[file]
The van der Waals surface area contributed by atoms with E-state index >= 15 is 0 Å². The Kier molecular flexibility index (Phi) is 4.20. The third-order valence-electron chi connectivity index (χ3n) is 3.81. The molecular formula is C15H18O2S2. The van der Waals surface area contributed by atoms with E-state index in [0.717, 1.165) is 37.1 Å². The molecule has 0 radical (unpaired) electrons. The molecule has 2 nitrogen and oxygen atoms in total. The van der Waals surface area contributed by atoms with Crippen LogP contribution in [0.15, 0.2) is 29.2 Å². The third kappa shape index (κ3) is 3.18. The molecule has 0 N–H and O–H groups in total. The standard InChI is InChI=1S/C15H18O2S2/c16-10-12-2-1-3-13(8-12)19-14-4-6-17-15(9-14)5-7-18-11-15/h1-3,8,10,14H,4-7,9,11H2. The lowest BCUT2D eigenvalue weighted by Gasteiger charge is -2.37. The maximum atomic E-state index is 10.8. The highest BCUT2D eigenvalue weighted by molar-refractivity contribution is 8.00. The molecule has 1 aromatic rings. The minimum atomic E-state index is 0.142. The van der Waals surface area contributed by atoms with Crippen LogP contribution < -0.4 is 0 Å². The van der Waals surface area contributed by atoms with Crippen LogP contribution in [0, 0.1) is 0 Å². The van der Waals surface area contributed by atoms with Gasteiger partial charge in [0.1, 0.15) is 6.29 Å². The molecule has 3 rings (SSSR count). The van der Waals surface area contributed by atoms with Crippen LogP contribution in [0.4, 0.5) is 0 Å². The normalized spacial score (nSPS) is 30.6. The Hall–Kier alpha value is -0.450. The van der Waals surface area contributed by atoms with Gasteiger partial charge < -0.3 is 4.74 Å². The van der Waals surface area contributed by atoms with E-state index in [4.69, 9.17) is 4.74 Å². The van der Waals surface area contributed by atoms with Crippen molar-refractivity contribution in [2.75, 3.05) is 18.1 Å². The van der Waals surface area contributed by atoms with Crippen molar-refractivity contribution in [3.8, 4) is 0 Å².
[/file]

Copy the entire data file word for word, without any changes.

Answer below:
The van der Waals surface area contributed by atoms with E-state index >= 15 is 0 Å². The Kier molecular flexibility index (Phi) is 4.20. The third-order valence-electron chi connectivity index (χ3n) is 3.81. The molecular formula is C15H18O2S2. The van der Waals surface area contributed by atoms with E-state index in [0.717, 1.165) is 37.1 Å². The molecule has 0 radical (unpaired) electrons. The molecule has 2 nitrogen and oxygen atoms in total. The van der Waals surface area contributed by atoms with Crippen LogP contribution in [0.15, 0.2) is 29.2 Å². The third kappa shape index (κ3) is 3.18. The molecule has 0 N–H and O–H groups in total. The standard InChI is InChI=1S/C15H18O2S2/c16-10-12-2-1-3-13(8-12)19-14-4-6-17-15(9-14)5-7-18-11-15/h1-3,8,10,14H,4-7,9,11H2. The lowest BCUT2D eigenvalue weighted by Gasteiger charge is -2.37. The maximum atomic E-state index is 10.8. The highest BCUT2D eigenvalue weighted by molar-refractivity contribution is 8.00. The molecule has 1 aromatic rings. The minimum atomic E-state index is 0.142. The van der Waals surface area contributed by atoms with Crippen LogP contribution < -0.4 is 0 Å². The van der Waals surface area contributed by atoms with Crippen LogP contribution in [0, 0.1) is 0 Å². The van der Waals surface area contributed by atoms with Gasteiger partial charge in [0.1, 0.15) is 6.29 Å². The molecule has 3 rings (SSSR count). The van der Waals surface area contributed by atoms with Crippen LogP contribution in [0.4, 0.5) is 0 Å². The normalized spacial score (nSPS) is 30.6. The Hall–Kier alpha value is -0.450. The van der Waals surface area contributed by atoms with Gasteiger partial charge < -0.3 is 4.74 Å². The van der Waals surface area contributed by atoms with E-state index in [4.69, 9.17) is 4.74 Å². The van der Waals surface area contributed by atoms with Crippen molar-refractivity contribution in [2.75, 3.05) is 18.1 Å². The van der Waals surface area contributed by atoms with Crippen molar-refractivity contribution in [3.8, 4) is 0 Å².